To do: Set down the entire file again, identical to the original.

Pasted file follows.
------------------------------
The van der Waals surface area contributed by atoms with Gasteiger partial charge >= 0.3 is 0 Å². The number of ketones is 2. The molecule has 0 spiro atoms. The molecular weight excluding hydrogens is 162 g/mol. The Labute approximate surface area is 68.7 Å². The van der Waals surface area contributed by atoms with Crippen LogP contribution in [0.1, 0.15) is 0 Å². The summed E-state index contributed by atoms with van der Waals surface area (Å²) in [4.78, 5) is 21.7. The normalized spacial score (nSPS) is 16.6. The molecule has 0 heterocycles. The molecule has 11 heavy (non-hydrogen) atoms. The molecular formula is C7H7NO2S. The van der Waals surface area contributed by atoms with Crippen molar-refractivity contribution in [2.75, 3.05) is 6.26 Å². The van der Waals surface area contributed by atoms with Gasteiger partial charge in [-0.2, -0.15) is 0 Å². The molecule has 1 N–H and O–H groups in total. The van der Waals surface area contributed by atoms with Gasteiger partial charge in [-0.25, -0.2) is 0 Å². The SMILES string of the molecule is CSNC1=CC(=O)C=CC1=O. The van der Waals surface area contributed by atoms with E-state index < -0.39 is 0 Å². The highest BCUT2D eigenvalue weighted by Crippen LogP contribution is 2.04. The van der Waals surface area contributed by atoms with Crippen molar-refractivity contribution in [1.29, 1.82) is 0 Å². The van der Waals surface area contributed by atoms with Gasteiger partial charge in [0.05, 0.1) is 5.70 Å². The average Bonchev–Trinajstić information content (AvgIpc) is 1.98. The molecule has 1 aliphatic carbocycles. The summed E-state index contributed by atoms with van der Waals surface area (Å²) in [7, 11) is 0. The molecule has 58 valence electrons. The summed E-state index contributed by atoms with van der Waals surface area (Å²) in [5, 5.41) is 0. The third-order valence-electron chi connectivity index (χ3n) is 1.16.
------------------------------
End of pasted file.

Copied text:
The van der Waals surface area contributed by atoms with Gasteiger partial charge >= 0.3 is 0 Å². The number of ketones is 2. The molecule has 0 spiro atoms. The molecular weight excluding hydrogens is 162 g/mol. The Labute approximate surface area is 68.7 Å². The van der Waals surface area contributed by atoms with Crippen LogP contribution in [0.1, 0.15) is 0 Å². The summed E-state index contributed by atoms with van der Waals surface area (Å²) in [4.78, 5) is 21.7. The normalized spacial score (nSPS) is 16.6. The molecule has 0 heterocycles. The molecule has 11 heavy (non-hydrogen) atoms. The molecular formula is C7H7NO2S. The van der Waals surface area contributed by atoms with Crippen molar-refractivity contribution in [2.75, 3.05) is 6.26 Å². The van der Waals surface area contributed by atoms with Gasteiger partial charge in [-0.2, -0.15) is 0 Å². The molecule has 1 N–H and O–H groups in total. The van der Waals surface area contributed by atoms with Gasteiger partial charge in [-0.25, -0.2) is 0 Å². The SMILES string of the molecule is CSNC1=CC(=O)C=CC1=O. The van der Waals surface area contributed by atoms with E-state index < -0.39 is 0 Å². The highest BCUT2D eigenvalue weighted by Crippen LogP contribution is 2.04. The van der Waals surface area contributed by atoms with Crippen molar-refractivity contribution in [1.29, 1.82) is 0 Å². The van der Waals surface area contributed by atoms with Gasteiger partial charge in [0.05, 0.1) is 5.70 Å². The average Bonchev–Trinajstić information content (AvgIpc) is 1.98. The molecule has 1 aliphatic carbocycles. The summed E-state index contributed by atoms with van der Waals surface area (Å²) in [7, 11) is 0. The molecule has 58 valence electrons. The summed E-state index contributed by atoms with van der Waals surface area (Å²) in [5, 5.41) is 0. The third-order valence-electron chi connectivity index (χ3n) is 1.16.